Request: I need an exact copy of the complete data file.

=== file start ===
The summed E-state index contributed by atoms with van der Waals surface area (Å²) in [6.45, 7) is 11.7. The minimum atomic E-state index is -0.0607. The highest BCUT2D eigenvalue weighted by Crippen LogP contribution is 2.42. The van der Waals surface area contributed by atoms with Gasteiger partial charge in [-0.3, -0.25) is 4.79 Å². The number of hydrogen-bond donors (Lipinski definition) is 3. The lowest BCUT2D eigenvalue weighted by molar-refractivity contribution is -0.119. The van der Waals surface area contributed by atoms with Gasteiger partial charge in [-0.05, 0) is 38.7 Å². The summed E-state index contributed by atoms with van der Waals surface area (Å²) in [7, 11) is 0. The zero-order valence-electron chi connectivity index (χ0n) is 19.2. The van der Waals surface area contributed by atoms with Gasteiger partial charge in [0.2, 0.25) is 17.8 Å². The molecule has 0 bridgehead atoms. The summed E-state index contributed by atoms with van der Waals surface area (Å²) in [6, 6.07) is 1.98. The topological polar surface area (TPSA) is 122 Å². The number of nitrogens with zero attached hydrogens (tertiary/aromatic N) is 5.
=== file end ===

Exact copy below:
The summed E-state index contributed by atoms with van der Waals surface area (Å²) in [6.45, 7) is 11.7. The minimum atomic E-state index is -0.0607. The highest BCUT2D eigenvalue weighted by Crippen LogP contribution is 2.42. The van der Waals surface area contributed by atoms with Gasteiger partial charge in [-0.3, -0.25) is 4.79 Å². The number of hydrogen-bond donors (Lipinski definition) is 3. The lowest BCUT2D eigenvalue weighted by molar-refractivity contribution is -0.119. The van der Waals surface area contributed by atoms with Gasteiger partial charge in [-0.05, 0) is 38.7 Å². The summed E-state index contributed by atoms with van der Waals surface area (Å²) in [7, 11) is 0. The zero-order valence-electron chi connectivity index (χ0n) is 19.2. The van der Waals surface area contributed by atoms with Gasteiger partial charge in [0.2, 0.25) is 17.8 Å². The molecule has 0 bridgehead atoms. The summed E-state index contributed by atoms with van der Waals surface area (Å²) in [6, 6.07) is 1.98. The topological polar surface area (TPSA) is 122 Å². The number of nitrogens with zero attached hydrogens (tertiary/aromatic N) is 5.